Ryan Sager parses a study on the impact of downturns on individuals:
[T]he effects here aren’t solely on stock-market participation. Another study (abstract / PDF) looks at how recessions affect our beliefs about the world, using data from the General Social Survey from 1972 to 2006. Using time and regional variations in macroeconomic conditions to identify the effect of recessions on beliefs, the study finds that:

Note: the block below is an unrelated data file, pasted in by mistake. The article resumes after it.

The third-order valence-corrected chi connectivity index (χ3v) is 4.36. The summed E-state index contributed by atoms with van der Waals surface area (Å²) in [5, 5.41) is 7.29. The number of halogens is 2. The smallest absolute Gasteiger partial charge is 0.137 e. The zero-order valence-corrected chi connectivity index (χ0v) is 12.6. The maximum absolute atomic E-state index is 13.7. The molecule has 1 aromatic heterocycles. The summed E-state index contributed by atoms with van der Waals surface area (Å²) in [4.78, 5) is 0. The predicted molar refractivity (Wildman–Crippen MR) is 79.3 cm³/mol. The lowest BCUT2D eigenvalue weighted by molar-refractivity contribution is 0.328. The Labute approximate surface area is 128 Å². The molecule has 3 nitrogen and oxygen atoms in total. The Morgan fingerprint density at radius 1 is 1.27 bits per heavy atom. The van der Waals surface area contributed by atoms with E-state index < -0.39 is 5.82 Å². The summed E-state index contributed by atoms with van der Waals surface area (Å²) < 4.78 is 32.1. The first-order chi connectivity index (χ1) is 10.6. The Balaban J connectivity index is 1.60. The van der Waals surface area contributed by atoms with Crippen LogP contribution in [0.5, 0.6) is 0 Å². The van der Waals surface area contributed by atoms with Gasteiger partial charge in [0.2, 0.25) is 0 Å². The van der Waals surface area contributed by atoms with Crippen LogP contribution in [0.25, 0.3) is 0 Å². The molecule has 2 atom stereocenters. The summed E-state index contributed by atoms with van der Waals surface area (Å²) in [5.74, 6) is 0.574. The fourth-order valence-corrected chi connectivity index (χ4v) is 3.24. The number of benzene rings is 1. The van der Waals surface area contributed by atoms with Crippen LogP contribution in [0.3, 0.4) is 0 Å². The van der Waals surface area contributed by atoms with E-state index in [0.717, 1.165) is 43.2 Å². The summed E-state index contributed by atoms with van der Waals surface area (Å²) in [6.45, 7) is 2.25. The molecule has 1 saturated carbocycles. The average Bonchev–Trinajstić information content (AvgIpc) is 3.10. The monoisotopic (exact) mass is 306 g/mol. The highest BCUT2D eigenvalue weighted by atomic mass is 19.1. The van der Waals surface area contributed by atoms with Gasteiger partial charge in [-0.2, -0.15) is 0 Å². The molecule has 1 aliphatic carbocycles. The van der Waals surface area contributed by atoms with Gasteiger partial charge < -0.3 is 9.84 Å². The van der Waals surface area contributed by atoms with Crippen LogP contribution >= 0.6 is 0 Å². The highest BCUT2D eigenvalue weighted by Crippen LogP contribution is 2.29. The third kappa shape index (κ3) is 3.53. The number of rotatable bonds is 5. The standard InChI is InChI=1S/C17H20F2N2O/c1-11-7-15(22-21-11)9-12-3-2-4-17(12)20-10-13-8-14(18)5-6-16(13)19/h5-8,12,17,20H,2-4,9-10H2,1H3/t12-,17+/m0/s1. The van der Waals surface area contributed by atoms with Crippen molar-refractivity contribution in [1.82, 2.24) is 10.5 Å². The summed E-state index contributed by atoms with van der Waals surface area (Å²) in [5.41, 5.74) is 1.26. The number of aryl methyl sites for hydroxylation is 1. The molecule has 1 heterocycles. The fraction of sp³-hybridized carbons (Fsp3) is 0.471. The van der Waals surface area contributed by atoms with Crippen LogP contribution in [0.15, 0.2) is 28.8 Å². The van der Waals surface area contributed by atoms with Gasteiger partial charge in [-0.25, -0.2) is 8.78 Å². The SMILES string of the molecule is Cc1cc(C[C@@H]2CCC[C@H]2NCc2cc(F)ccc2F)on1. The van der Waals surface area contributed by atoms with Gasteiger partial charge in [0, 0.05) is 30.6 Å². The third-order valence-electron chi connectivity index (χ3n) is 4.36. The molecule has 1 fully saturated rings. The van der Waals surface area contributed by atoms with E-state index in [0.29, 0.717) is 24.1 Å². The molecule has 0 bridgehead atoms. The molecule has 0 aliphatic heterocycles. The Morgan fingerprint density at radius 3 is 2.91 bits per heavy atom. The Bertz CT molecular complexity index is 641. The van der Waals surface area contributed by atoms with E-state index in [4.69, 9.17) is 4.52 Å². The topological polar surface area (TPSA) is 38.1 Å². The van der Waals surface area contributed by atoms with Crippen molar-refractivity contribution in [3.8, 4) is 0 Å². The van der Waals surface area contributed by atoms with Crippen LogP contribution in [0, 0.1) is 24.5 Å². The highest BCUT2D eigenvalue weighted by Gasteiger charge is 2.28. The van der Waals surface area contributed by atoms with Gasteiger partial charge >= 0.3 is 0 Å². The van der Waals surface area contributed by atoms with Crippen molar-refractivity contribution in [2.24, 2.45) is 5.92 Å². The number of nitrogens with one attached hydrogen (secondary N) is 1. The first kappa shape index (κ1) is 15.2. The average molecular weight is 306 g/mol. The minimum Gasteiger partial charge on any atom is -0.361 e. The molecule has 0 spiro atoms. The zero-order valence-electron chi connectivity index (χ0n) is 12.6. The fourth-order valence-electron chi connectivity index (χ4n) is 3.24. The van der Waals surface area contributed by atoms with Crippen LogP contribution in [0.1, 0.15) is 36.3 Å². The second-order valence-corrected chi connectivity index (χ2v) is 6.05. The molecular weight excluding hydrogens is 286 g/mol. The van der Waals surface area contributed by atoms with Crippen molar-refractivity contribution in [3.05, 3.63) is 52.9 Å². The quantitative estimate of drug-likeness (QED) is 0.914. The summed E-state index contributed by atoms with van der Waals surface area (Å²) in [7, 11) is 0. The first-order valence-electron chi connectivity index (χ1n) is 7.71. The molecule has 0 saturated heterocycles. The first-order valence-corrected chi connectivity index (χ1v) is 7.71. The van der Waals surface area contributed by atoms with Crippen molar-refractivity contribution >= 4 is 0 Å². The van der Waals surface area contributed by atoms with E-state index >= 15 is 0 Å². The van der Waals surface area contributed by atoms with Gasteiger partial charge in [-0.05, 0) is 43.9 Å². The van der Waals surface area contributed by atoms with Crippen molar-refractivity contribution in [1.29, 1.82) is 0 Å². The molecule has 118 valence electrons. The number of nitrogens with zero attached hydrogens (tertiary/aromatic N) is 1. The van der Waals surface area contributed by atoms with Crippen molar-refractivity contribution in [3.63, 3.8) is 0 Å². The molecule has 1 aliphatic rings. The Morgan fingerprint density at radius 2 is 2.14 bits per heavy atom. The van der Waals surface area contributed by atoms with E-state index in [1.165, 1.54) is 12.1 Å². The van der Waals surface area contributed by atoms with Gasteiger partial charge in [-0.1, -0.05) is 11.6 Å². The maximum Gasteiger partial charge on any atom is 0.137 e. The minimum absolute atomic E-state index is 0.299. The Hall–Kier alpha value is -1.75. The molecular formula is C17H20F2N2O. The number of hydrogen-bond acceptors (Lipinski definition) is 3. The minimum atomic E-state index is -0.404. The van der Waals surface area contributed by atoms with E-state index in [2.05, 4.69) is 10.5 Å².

[I]ndividuals growing up during recessions tend to believe that success in life depends more on luck than on effort, support more government redistribution, but are less confident in public institutions.
What’s more, it finds that these effects, like the stock-market effects, are long-lasting.